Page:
Clinical evidence shows that the significance of quality early childhood education is immense. In a 2019 study that considered data from over 16,000 children across Europe, the authors concluded that early childhood education was correlated to later academic achievement – and that the impact seems to vary according to teaching style .
In recent years, the importance of high-quality education has even been emphasised by presidential administrations – albeit in different and sometimes controversial ways, and with varying success. The Head Start program, which originated under the Johnson administration in the 1960s, was eventually renewed by the Bush administration in 2007 – with a slate of renewed early learning goals . In 2013, President Obama called upon Congress to expand access to high-quality preschool for every child in America. In December 2014, he led the Whitehouse Summit for Early Education, where he announced an investment of $1 billion into early learning initiatives .
The phrase “high-quality” seems to appear with regular frequency in the announcement of initiatives designed to bolster efforts at providing better early childhood education. But as a parent or caregiver, what does it mean to find a high-quality preschool?
At minimum, there’s a checklist that should followed when evaluating a preschool :
Childcare.gov has provided a more comprehensive check-list of what to look for to ensure your child’s overall health and wellbeing. All teachers at the preschool or program should also have the required health and safety trainings.
According to the National Institute for Early Education Research , preschool programs can be evaluated by process and structure.
So what’s meant by process? Process refers to the actual experiences that occur in a preschool classroom. This includes teacher-child interactions, the kinds of activities offered, the quality of learning materials available, whether good relationships with parents exist and health and safety practices. Structure refers to the size of each group of children, the adult-child ratio, and the education and training of the teachers and the staff.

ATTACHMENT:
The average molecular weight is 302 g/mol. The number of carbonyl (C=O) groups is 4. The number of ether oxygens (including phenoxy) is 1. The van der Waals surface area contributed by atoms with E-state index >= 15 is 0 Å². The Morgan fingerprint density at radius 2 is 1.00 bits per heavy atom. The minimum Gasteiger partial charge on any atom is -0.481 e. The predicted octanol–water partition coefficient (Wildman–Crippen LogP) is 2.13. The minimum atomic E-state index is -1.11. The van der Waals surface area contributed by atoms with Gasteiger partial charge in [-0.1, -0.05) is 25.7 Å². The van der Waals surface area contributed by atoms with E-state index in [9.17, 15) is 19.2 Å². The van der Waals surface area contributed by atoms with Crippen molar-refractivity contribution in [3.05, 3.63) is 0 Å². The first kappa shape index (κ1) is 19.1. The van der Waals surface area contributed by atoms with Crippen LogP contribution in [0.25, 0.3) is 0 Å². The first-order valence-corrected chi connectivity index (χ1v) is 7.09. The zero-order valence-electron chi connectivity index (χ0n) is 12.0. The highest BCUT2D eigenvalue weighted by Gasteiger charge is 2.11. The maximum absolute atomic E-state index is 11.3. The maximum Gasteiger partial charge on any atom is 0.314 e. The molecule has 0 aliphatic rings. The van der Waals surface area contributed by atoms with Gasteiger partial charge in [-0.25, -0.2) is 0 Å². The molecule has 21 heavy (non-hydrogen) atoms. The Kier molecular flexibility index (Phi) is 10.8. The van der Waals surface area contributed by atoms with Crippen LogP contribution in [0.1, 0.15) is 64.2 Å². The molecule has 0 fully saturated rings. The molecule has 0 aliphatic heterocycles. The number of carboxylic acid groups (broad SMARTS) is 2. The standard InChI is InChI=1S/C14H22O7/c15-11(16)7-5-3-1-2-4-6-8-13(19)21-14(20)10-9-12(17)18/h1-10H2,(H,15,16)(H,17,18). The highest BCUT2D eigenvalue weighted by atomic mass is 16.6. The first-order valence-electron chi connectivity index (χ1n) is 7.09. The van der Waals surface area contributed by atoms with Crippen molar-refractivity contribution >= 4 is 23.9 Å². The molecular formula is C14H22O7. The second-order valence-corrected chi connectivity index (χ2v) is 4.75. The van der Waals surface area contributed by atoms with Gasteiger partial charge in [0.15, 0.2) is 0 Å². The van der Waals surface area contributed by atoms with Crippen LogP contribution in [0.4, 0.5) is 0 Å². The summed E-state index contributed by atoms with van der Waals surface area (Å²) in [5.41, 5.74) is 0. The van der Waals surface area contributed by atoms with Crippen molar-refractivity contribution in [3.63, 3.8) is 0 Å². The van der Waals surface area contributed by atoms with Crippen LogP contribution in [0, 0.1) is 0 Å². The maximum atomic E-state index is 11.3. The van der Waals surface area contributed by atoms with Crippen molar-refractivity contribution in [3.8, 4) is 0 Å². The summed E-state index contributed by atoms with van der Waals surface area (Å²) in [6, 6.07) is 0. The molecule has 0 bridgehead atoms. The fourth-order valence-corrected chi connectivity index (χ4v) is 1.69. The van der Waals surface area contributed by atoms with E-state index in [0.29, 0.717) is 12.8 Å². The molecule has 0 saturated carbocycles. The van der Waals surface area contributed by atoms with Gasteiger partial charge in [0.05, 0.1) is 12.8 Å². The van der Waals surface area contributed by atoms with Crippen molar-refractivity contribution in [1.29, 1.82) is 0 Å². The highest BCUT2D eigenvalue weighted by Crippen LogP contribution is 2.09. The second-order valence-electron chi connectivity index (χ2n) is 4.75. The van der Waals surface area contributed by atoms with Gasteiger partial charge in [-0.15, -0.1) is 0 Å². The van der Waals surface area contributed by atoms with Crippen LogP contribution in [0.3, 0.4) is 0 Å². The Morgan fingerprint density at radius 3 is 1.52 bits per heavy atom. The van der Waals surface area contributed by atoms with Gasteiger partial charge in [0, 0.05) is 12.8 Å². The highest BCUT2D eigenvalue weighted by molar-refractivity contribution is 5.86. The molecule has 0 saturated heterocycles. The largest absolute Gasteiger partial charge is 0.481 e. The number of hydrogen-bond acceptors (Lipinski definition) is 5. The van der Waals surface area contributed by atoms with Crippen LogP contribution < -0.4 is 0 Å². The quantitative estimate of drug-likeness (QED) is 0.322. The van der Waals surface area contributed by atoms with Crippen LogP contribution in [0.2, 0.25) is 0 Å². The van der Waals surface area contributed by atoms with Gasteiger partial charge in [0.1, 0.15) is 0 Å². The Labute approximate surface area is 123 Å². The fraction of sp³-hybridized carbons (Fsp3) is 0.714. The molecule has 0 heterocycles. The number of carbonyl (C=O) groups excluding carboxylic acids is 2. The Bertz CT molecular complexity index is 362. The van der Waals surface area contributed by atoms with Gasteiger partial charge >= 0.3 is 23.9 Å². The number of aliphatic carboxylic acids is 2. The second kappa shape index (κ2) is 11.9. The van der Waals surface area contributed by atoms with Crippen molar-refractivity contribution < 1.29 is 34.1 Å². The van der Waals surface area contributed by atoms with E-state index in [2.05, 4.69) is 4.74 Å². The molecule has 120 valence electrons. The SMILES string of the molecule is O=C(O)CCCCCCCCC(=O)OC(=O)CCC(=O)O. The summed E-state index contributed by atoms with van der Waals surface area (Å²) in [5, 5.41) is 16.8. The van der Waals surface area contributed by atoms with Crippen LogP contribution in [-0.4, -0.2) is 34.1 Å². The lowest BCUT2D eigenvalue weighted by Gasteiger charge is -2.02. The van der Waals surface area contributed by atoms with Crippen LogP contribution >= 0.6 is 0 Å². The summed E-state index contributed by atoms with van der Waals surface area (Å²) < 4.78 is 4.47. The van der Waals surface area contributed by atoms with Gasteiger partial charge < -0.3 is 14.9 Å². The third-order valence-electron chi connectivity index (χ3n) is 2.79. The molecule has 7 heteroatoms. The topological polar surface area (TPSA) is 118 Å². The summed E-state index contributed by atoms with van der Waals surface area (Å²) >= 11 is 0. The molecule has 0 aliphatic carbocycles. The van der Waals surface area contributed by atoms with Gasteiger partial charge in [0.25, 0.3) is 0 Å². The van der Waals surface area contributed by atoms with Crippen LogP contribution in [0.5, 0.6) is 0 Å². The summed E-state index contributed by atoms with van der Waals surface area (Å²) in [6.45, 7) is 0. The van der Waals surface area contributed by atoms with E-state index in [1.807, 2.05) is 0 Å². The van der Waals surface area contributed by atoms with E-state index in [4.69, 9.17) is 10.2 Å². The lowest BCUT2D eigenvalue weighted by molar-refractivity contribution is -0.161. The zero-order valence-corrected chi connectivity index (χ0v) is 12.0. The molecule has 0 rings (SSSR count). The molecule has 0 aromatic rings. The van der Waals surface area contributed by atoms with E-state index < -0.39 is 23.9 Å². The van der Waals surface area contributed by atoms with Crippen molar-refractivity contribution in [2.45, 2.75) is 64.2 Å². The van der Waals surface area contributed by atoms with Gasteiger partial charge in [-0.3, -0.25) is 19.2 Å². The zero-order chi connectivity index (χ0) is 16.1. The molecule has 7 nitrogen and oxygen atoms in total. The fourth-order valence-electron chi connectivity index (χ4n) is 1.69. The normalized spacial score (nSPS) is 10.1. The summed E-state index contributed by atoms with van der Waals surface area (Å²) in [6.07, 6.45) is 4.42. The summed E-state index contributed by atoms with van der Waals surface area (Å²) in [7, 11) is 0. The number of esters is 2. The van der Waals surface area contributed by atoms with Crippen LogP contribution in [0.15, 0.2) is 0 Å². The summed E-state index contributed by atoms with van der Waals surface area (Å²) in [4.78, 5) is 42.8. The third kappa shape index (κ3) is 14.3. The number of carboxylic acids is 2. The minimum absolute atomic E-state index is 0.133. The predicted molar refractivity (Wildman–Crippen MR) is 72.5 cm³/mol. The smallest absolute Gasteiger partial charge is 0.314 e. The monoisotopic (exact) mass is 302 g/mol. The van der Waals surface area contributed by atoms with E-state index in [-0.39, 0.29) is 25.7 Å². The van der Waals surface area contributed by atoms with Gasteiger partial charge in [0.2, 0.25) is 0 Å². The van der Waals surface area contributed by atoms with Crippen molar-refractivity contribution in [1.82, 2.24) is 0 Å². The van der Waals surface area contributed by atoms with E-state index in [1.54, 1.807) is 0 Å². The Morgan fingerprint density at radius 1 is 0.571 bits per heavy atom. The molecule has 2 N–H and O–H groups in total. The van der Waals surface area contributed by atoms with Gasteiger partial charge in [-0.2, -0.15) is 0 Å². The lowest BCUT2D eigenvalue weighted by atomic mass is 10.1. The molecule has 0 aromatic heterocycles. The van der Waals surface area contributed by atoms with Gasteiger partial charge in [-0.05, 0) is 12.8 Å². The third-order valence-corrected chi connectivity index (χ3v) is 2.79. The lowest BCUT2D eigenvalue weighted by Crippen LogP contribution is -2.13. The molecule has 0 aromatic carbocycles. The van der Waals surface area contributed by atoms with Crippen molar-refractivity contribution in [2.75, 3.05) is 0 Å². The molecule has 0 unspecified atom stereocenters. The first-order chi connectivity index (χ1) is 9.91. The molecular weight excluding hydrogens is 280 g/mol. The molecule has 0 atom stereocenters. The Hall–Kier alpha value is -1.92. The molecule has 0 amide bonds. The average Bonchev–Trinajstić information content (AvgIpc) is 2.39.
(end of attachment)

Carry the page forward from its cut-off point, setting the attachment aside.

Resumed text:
Taken together, these two factors contribute to quality. In terms of process, a high-quality preschool program:
Second, in terms of structure, a high-quality preschool program:
Apart from doing your homework to vet a preschool’s safety and prior history, visiting the school provides an opportunity to ask questions about process and structure. Consider looking for the following five elements when you have an opportunity to tour your child’s potential preschool classroom :
Classroom atmosphere and design: a well-designed classroom should feel friendly, cheerful and be divided into specific areas of focus, called centres, that each provide a variety of activities for children to partake in. You should be able to see several kinds of toys and materials, including (but not limited to): building toys; books; dress-up clothes; art supplies and children’s art adorning the walls.
Teachers: preschool teachers should help children as they begin to learn within a school setting, model exemplary behaviour and offer tools and support when strong feelings in children arise. Looking around the classroom, you should be able to see: teachers crouched at eye-level, speaking to children; teachers constantly observing children as they work and play; children looking engaged; and other signs of positive and meaningful interactions.
Discipline and social-emotional development: ages 3 to 5 is a critical period for social-emotional development in children, so it’s important that programs help children understand their own feelings and learn how to interact with their peers. Note whether the classroom has or uses: charts that help children recognise their feelings; a quiet, calming zone where children can relax; short time outs only, and no corporal punishment (!); and teachers that don’t raise their voices.
Academics: children should learn fundamental skills in literacy, numeracy and STEM. See if children are: playing with educational games and puzzles; being prompted to explore their own ideas further; being asked to predict what comes next in a story; not being asked to rote memorise information; or playing with building materials. You must also see the outcome of previous learning activities in the form of illustrations on the walls.
Safety: students shouldn’t be exposed to any kind of physical risk! Make sure that: chemicals are stored away in safety cabinets; children are kept away from open bodies of water; furniture is secured so that it doesn’t fall over; there’s a process for entering and leaving; the room appears clean; and fire safety codes are followed.
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